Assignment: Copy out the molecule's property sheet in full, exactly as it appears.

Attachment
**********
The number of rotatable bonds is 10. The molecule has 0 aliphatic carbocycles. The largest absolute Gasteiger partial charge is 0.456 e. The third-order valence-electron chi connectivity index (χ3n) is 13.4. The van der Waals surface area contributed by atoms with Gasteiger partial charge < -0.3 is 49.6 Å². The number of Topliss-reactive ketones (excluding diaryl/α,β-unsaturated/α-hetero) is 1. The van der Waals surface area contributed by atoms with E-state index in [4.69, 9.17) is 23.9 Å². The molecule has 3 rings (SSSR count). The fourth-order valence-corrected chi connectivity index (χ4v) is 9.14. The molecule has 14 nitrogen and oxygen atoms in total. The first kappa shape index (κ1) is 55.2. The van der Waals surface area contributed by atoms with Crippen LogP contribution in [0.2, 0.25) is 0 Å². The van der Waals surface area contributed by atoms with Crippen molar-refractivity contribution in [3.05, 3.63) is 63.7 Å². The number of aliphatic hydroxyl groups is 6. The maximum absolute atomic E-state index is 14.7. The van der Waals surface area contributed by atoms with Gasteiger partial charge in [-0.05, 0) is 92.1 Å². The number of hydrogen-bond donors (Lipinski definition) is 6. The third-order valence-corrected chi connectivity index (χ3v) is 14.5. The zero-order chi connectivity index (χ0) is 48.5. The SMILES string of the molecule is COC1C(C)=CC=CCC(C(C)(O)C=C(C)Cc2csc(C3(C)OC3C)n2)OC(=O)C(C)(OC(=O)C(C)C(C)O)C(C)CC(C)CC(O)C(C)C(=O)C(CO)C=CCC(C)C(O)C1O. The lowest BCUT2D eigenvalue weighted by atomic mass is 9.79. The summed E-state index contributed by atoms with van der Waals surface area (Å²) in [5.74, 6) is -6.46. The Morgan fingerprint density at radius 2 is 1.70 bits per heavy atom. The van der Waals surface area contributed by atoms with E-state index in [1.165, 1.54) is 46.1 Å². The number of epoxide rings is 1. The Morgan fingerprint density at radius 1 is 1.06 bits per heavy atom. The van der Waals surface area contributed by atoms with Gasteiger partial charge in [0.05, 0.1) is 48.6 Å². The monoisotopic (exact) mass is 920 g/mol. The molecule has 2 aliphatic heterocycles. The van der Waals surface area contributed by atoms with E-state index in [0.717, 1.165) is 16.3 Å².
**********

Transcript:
The number of rotatable bonds is 10. The molecule has 0 aliphatic carbocycles. The largest absolute Gasteiger partial charge is 0.456 e. The third-order valence-electron chi connectivity index (χ3n) is 13.4. The van der Waals surface area contributed by atoms with Gasteiger partial charge < -0.3 is 49.6 Å². The number of Topliss-reactive ketones (excluding diaryl/α,β-unsaturated/α-hetero) is 1. The van der Waals surface area contributed by atoms with E-state index in [4.69, 9.17) is 23.9 Å². The molecule has 3 rings (SSSR count). The fourth-order valence-corrected chi connectivity index (χ4v) is 9.14. The molecule has 14 nitrogen and oxygen atoms in total. The first kappa shape index (κ1) is 55.2. The van der Waals surface area contributed by atoms with Crippen LogP contribution in [0.2, 0.25) is 0 Å². The van der Waals surface area contributed by atoms with Crippen molar-refractivity contribution in [3.05, 3.63) is 63.7 Å². The number of aliphatic hydroxyl groups is 6. The maximum absolute atomic E-state index is 14.7. The van der Waals surface area contributed by atoms with Gasteiger partial charge in [-0.05, 0) is 92.1 Å². The number of hydrogen-bond donors (Lipinski definition) is 6. The third-order valence-corrected chi connectivity index (χ3v) is 14.5. The zero-order chi connectivity index (χ0) is 48.5. The SMILES string of the molecule is COC1C(C)=CC=CCC(C(C)(O)C=C(C)Cc2csc(C3(C)OC3C)n2)OC(=O)C(C)(OC(=O)C(C)C(C)O)C(C)CC(C)CC(O)C(C)C(=O)C(CO)C=CCC(C)C(O)C1O. The lowest BCUT2D eigenvalue weighted by atomic mass is 9.79. The summed E-state index contributed by atoms with van der Waals surface area (Å²) in [5.74, 6) is -6.46. The Morgan fingerprint density at radius 2 is 1.70 bits per heavy atom. The van der Waals surface area contributed by atoms with E-state index in [1.165, 1.54) is 46.1 Å². The number of epoxide rings is 1. The Morgan fingerprint density at radius 1 is 1.06 bits per heavy atom. The van der Waals surface area contributed by atoms with Gasteiger partial charge in [0.05, 0.1) is 48.6 Å². The monoisotopic (exact) mass is 920 g/mol. The molecule has 2 aliphatic heterocycles. The van der Waals surface area contributed by atoms with E-state index in [0.717, 1.165) is 16.3 Å².